all crests nowhite

Municipality of the District of Chester
Fire & Emergency Response

Every year many of our senior citizens die in fires. Many of these fire deaths could have been prevented.

Seniors are especially vulnerable because many live alone and can't respond quickly in an emergency. People over the age of 65 face the greatest risk of dying in a fire. There are special precautions you can take to protect yourself and your home from fire. The risk of death or injury from fire is even greater for people with physical, mental or sensory disabilities.

Why are older adults at risk?

Seniors may have decreased mobility, health, sight, or hearing and may have a more limited ability to take the quick action necessary to escape during a fire emergency. Depending on physical limitations, many of the actions an individual can take to protect themselves from the dangers of fire may require help from a caregiver, neighbor, or outside source.

Why are people with disabilities at risk?

People with disabilities should be more cautious because of physical limitations and a decreased ability to react in an emergency. In some cases people with disabilities may need the help of a caregiver to practice proper fire safety precautions.The fire department can provide escape plan ideas and may perform a home fire safety inspection and offer suggestions about smoke alarm placement and maintenance. Ask emergency providers to keep your special needs information on file.

Here are some simple safety tips...


  • If you must smoke, never smoke in bed or near an oxygen source, gas stove, or other flammable object.
  • When cooking, never approach an open flame while wearing loose clothing.
  • Don't leave cooking unattended. Use a timer to remind you of food in the oven.
  • Never run electrical cords under a carpet or rug.
  • Don't overload electrical outlets or extension cords.
  • Never use the oven to heat your home. Properly maintain chimneys and space heaters.
  • Take special precaution if you are on medication that makes you drowsy.
  • Sleep with the bedroom door closed in order to provide more time to escape if a fire occurs.
  • Keep space heaters well-ventilated and at least three feet away from flammable materials.
  • Unplug space heaters when not in use.


  • People with disabilities should be aware of the special fire warning devices that are available.
  • Smoke detectors with a vibrating pad or flashing light are available for the deaf and hard of hearing.
  • Smoke detectors with a strobe light outside the house to catch the attention of neighbors, and emergency call systems for summoning help are also available.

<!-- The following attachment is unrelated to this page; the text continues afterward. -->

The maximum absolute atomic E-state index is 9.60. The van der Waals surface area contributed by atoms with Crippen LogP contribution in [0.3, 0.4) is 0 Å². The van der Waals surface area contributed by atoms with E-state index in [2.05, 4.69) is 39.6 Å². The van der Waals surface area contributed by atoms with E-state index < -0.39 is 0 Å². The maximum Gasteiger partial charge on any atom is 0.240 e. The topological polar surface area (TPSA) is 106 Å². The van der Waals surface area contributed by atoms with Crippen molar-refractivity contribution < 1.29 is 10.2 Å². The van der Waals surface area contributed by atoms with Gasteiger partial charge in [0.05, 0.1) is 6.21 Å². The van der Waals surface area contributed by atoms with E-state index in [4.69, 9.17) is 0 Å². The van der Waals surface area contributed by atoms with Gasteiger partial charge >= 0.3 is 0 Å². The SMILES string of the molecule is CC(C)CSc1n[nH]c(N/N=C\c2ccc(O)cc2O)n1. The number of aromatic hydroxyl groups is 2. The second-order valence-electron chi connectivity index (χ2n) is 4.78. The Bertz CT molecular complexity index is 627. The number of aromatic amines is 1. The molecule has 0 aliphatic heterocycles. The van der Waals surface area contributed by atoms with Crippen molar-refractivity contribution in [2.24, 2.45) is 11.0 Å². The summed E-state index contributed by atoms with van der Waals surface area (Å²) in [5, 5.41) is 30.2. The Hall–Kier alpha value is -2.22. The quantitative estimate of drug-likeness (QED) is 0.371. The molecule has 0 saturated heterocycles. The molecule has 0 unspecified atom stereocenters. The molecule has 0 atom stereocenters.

• Ask the manager of your building, or a friend or relative to install at least one smoke detector on each level of your home.
  • Make sure your smoke detectors are tested monthly and change the batteries twice a year.
  • Smoke alarms are inexpensive and easy to install. For assistance with the location and installation of smoke alarms, call your local fire department or visit our Smoke Alarms fact sheet.
  • Have a friend or relative test your smoke alarm while you are asleep to ensure you can hear it.
  • Replace smoke alarms if they are more than 10 years old.
  • Caregivers are encouraged to check the smoke detectors of those who are unable to do it themselves.


Seniors and people with disabilities have often been excluded from the development and practicing of escape plans and fire safety drills. As a result, their vital input is omitted and their fire safety needs remain unfulfilled. Speak up to ensure that all parties receive the fire safety information that everyone deserves. Contact your local fire department's non-emergency line and explain your special needs.  

Here are some safety tips

  • Ask emergency providers to keep your special needs information on file.
  • Keep a phone near your bed and be ready to call 911 or your local emergency number if a fire occurs.
  • Develop and practice a fire escape plan.
  • Be sure to include all hallways and stairs.
  • Know at least two exits from every room.
  • Know how to escape from all levels of your home.
  • If you use a walker or wheelchair, check all exits to be sure you can get through the doorways.
  • Ensure that you have exit ramps and widened doorways to facilitate an emergency escape.
  • Unless instructed by the fire department, never use an elevator during a fire.
  • Ensure all doors and windows can be unlocked or opened.
  • Crawl low near the floor to the nearest exit maintaining contact with the wall.
  • Test the door by feeling it with the back of your hand. If it is hot, do not open. Use an alternative route.
  • If the door and knob are cool, stay low with your shoulder against the door while opening slowly.
  • Be ready to close the door if smoke and heat rush in.
  • If trapped, put as many closed doors as possible between you and the fire.
  • If trapped, seal all cracks in doors and windows with towels or bedding.
  • If your clothing catches fire, stop, drop to the ground, cover your face with your hands while rolling back-and-forth to put out the flames.
  • In case of fire - GET OUT AND STAY OUT - never go back into a burning building.


Although you have the right to live where you choose, you'll be safest on the ground floor if you live in an apartment building. If you live in a multi-story home, arrange to sleep on the ground floor, and near an exit.


When it comes to fire ,don't be scared, be prepared.